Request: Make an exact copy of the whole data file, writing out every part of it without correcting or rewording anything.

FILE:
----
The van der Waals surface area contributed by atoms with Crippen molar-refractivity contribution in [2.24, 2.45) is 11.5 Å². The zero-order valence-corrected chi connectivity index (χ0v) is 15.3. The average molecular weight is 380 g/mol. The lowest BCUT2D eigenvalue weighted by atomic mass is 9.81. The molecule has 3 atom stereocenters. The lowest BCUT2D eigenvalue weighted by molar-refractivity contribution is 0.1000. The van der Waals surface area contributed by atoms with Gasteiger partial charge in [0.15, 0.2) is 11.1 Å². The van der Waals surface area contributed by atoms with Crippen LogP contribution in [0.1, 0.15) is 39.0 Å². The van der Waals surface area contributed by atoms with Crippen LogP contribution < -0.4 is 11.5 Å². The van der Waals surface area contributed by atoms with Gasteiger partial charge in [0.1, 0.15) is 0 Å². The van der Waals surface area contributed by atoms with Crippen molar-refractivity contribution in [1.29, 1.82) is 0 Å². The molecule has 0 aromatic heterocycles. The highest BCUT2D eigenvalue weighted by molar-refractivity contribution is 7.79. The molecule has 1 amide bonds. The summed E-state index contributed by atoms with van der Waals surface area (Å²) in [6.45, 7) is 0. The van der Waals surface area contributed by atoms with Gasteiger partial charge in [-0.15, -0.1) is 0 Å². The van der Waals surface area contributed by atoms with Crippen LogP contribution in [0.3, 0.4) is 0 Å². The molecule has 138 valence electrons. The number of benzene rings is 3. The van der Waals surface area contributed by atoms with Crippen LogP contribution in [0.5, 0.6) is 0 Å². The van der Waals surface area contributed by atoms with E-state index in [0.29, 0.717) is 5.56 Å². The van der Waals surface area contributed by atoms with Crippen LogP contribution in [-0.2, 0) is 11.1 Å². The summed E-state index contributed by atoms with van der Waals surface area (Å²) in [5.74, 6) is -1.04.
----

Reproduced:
The van der Waals surface area contributed by atoms with Crippen molar-refractivity contribution in [2.24, 2.45) is 11.5 Å². The zero-order valence-corrected chi connectivity index (χ0v) is 15.3. The average molecular weight is 380 g/mol. The lowest BCUT2D eigenvalue weighted by atomic mass is 9.81. The molecule has 3 atom stereocenters. The lowest BCUT2D eigenvalue weighted by molar-refractivity contribution is 0.1000. The van der Waals surface area contributed by atoms with Gasteiger partial charge in [0.15, 0.2) is 11.1 Å². The van der Waals surface area contributed by atoms with Crippen LogP contribution in [0.1, 0.15) is 39.0 Å². The van der Waals surface area contributed by atoms with Crippen LogP contribution < -0.4 is 11.5 Å². The van der Waals surface area contributed by atoms with Gasteiger partial charge in [0.1, 0.15) is 0 Å². The van der Waals surface area contributed by atoms with Crippen molar-refractivity contribution in [1.29, 1.82) is 0 Å². The molecule has 0 aromatic heterocycles. The highest BCUT2D eigenvalue weighted by molar-refractivity contribution is 7.79. The molecule has 1 amide bonds. The summed E-state index contributed by atoms with van der Waals surface area (Å²) in [6.45, 7) is 0. The van der Waals surface area contributed by atoms with Gasteiger partial charge in [-0.15, -0.1) is 0 Å². The van der Waals surface area contributed by atoms with Crippen LogP contribution in [0.3, 0.4) is 0 Å². The molecule has 138 valence electrons. The number of benzene rings is 3. The van der Waals surface area contributed by atoms with Crippen LogP contribution in [0.5, 0.6) is 0 Å². The van der Waals surface area contributed by atoms with E-state index in [0.29, 0.717) is 5.56 Å². The van der Waals surface area contributed by atoms with Crippen LogP contribution in [-0.2, 0) is 11.1 Å². The summed E-state index contributed by atoms with van der Waals surface area (Å²) in [5.74, 6) is -1.04.